In short, Buddhist Naturalism is a scientifically based, naturalistic interpretation of Buddhism. It is an interpretation, or reinterpretation if you prefer, that is free of ideas about rebirth, karma, or the supernatural.

So I would agree with everything  that Jay N. Forrest says here. I am not a Buddhist first, I am a naturalist first, and also practice the ethics and spirituality of Buddhism. I find that scientific Naturalism, as defined above, because it is so confined to quantum physics, physical sciences and neuroscience, struggles miserably to find a scientific basis for morality, ethics and beneficial human behavior. Scientific naturalists often complain, quoting David Hume, that one cannot derive ‘ought’ from ‘is’.

So I find that Buddhist ethics and morality, including the five precepts, the eightfold path, compassion, empathy, the relief of suffering and the prevention of harm, to be a simple yet powerful way to ground ethics in natural human experience without relying on a ‘god’ or ‘supernatural laws’, religious cateogories such as sainthood or the demonic, heaven or hell. Buddhist ethics is an effective way for me to make ethical decisions about beneficial v. harmful behavior.

Furthermore, unlike many Naturalists, I don’t reject Buddhist dharma (and I don’t know where Jay N. Forrest stands on this), but I don’t limit my field of inquiry and experience to only Buddhist dharma. My version of Buddhist Naturalism is science + culture + Buddhist dharma. Where science contradicts Buddhist dharma, science is the preferred explanation and dharma is modified or set aside.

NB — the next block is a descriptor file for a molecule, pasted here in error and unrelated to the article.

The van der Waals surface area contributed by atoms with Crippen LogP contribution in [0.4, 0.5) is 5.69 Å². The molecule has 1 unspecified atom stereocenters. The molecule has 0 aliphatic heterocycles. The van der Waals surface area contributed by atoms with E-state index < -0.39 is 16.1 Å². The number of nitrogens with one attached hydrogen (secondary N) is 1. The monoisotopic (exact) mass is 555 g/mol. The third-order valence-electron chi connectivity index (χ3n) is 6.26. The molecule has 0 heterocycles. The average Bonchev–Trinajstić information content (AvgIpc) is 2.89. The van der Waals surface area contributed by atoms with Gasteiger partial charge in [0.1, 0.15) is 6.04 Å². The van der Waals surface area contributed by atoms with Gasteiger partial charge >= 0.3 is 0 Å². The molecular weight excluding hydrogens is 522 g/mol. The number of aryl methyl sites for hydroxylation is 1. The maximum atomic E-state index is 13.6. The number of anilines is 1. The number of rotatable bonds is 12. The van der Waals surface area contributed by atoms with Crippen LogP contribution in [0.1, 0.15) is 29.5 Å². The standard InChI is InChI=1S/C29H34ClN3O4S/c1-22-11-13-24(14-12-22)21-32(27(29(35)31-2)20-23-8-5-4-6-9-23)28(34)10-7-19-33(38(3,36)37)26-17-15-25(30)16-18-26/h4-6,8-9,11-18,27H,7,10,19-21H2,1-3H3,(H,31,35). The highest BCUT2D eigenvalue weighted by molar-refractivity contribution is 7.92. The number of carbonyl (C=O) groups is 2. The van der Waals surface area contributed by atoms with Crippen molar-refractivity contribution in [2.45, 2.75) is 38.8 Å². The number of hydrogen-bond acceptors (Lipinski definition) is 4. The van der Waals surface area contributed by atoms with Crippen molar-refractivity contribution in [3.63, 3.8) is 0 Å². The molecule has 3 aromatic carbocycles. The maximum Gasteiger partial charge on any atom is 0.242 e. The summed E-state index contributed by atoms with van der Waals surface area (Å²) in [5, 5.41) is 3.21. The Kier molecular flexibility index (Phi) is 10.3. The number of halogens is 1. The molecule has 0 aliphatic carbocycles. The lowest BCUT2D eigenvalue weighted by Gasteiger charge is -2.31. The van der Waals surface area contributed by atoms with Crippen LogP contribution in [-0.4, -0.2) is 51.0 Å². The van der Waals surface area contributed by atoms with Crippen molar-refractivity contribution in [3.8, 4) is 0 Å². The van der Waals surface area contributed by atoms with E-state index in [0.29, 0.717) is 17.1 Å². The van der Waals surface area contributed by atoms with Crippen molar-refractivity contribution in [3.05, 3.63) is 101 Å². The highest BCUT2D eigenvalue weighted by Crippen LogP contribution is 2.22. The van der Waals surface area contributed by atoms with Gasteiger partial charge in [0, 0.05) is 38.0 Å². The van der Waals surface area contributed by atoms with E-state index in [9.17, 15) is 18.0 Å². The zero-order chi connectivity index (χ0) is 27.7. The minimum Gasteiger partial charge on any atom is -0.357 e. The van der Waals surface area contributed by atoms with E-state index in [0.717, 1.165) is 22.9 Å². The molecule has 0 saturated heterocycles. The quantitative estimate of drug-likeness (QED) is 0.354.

In terms of spirituality, I am open to exploring all the extraordinary experiences that humans can generate within themselves and collectively, as ‘spirituality’ or ‘religion’. I am open to exploring and learning from the practice of meditation, chant, prayer; and learning from ‘scripture’ as artifacts of human culture, as much as I would learn from reading poetry, watching a play or listening to music.

Thus my version of Naturalism is not to limit or reduce the interpretation of reality to quantum physics, physical sciences and neuroscience, to what has been proven by science. Rather it is open to the whole range of human culture, which includes science. Science is an invention of human culture, not the other way around. Science does not invent culture; Culture invents science. Therefore, human culture within the context of the natural world is the broader realm that I am open to explore; that’s what I call “Naturalism.”

You can hear Ted Meissner interview Tom Clark about Naturalism and his book, Encountering Naturalism: A Worldview and Its Uses on the Secular Buddhist website:

http://secularbuddhism.org/2011/02/25/episode-53-tom-clark-encountering-naturalism/

Tom Clark is founder and director of the Center For Naturalism, a non profit advocacy organization in the Boston area devoted to educating the public about naturalism, policy development, and community building. He is the editor of the popular online website, Naturalism.Org, which is among the web’s most comprehensive resources on scientific naturalism, its implications and its applications.

In an upcoming article, I will explore “Religious Naturalism”, starting with the website https://religiousnaturalism.org

I will probably find myself saying again, ‘yes I agree with much of this, but

So that’s a good beginning for this call to Buddhist naturalism.